General Principle

In the Master thesis “Simulation of Biological Two- and Three-Species Systems Using Cellular Automata” different two- and three-species models were developed using cellular automata. The main principle of the models is that individuals spend energy to live and to reproduce and gain energy when they eat. This is  represented by an energy variable called “food reserve” which is increased after eating and decreased each time step and during reproduction. A food reserve equal to zero implies that the individual dies. In order not to die out completely, individuals reproduce depending on (i) the value of their specific food reserve and (ii) on a certain reproduction probability.

Figure 1.1

  • (a) $r=(0.06,0.06)$
  • (b) $r=(0.9,0.9)$
  • (b) $r=(0.06,0.9)$
  • (d) $r=(0.9,0.06)$

Spatial distribution of predators and prey in dynamical equilibrium for different reproduction probabilities $r=(r_{Predator},r_{Prey})$. Predators are blue, prey are yellow, predators and prey sharing a site are red and empty sites are white. The pictures were taken right before the eating phase. Grid size: $N^2=1024^2$ .

Main Results

In Figure 1.1 the spatial distribution of predators and prey is shown for different reproduction probabilities $r = (r_{Predator}, r_{Prey})$. One of the main results that can be deduced from these figures is that the predator density is small for small prey reproduction probabilities and large for high prey reproduction probabilities. Their density only depends to a small degree on $r_{Predator}$ . However, the spatial distribution of predators and prey and the density of prey depend on the reproduction probabilities of both species.

The density ratio of prey to predators (see Figure 1.2) derived for different combinations of reproduction probabilities shows that for an increase in $r_{Prey}$, the amount of prey available per predator decreases. The decrease is fast for $r_{Prey} \le 0.2$ and then levels off. Furthermore, the density ratio is nearly independent of $r_{Predator}$.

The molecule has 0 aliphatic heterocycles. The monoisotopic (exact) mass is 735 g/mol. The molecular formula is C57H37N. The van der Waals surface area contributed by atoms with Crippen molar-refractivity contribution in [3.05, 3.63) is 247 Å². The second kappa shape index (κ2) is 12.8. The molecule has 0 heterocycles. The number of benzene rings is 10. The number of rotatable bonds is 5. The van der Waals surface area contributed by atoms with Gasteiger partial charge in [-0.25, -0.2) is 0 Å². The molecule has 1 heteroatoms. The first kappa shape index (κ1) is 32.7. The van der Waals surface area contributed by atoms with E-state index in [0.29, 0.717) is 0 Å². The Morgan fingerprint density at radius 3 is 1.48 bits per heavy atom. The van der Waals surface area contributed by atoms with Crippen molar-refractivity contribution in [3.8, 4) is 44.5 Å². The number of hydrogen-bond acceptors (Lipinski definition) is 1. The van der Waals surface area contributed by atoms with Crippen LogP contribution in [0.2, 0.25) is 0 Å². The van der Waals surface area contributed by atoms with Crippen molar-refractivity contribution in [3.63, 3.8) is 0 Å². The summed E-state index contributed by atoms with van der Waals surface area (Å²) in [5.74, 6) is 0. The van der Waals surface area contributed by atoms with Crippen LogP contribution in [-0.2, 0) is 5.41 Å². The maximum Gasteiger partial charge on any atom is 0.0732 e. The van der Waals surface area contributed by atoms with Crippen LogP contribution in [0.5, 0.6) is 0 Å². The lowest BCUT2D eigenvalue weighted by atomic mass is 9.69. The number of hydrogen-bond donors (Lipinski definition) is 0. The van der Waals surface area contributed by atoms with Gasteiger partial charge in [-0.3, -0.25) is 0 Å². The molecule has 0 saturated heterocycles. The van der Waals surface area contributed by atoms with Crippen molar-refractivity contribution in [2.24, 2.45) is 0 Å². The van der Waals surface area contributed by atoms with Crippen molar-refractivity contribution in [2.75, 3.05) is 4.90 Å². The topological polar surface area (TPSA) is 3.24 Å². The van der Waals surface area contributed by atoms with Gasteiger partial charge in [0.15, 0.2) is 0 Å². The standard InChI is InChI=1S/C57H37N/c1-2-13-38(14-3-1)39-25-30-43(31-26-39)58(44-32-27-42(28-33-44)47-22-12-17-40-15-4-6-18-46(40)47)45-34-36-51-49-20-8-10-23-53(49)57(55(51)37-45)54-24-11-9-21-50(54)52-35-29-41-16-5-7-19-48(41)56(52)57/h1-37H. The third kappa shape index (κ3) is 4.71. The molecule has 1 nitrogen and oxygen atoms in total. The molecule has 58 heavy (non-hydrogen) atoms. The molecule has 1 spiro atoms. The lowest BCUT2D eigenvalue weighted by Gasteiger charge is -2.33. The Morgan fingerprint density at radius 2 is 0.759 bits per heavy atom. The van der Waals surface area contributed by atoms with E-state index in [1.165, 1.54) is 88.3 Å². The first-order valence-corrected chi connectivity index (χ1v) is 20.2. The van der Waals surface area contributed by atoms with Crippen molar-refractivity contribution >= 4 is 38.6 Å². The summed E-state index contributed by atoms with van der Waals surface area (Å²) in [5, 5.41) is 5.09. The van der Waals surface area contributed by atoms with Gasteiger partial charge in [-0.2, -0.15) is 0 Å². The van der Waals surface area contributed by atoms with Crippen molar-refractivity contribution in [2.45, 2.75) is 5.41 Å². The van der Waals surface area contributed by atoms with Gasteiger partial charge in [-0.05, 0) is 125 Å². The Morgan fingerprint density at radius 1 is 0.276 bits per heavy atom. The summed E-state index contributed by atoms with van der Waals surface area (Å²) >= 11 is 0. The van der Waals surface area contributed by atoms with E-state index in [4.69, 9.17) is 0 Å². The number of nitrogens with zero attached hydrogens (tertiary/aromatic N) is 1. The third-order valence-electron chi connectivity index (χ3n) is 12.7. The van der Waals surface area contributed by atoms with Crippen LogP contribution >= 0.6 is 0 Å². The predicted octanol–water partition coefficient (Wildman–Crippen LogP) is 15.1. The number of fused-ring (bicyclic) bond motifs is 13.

Figures 1.1(a) and 1.1(d) show that there are two underlying processes which cause the large density ratios for small $r_{Prey}$: If the reproduction probability of predators is also small, the slow growth of the predator population implies that predators cannot eat up a prey cluster very fast. In the case of large values of $r_{Predator}$ , predators form defined fronts at the edge of large prey clusters. This can be explained in the following way: A predator that eats a prey fills up its food reserve and therefore reproduces with a high probability. For this reason, the local density of predators increases rapidly in the vicinity of a prey cluster. Thus, small prey clusters are eaten up very fast. Afterwards, the chance of predators to die from starvation is high since the distance to the next prey cluster is too large to be reached. As a consequence, predators survive with a higher probability at the edge of large prey clusters. In the case of $r_{Prey} \ge 0.2$ (see Figures 1.1(b) and 1.1(c)), the density ratio stays nearly constant. This is due to the comparatively large amount of newborn prey which correspond to a large amount of food predators find. Hence, less predators die from starvation and they can accumulate at the edge of a prey cluster. This leads to a small ratio of prey to predators. The slight decrease of the density ratio for increasing $r_{Predator}$ results from the fact that predators eat up prey faster. Thus, the prey clusters become smaller and the density ratio decreases.

Figure 1.2

  • Density ratios depending on different reproduction probabilities of prey (x-axis) and predators legend). The mean values and corresponding standard deviations were calculated from 3000 time steps in dynamical equilibrium.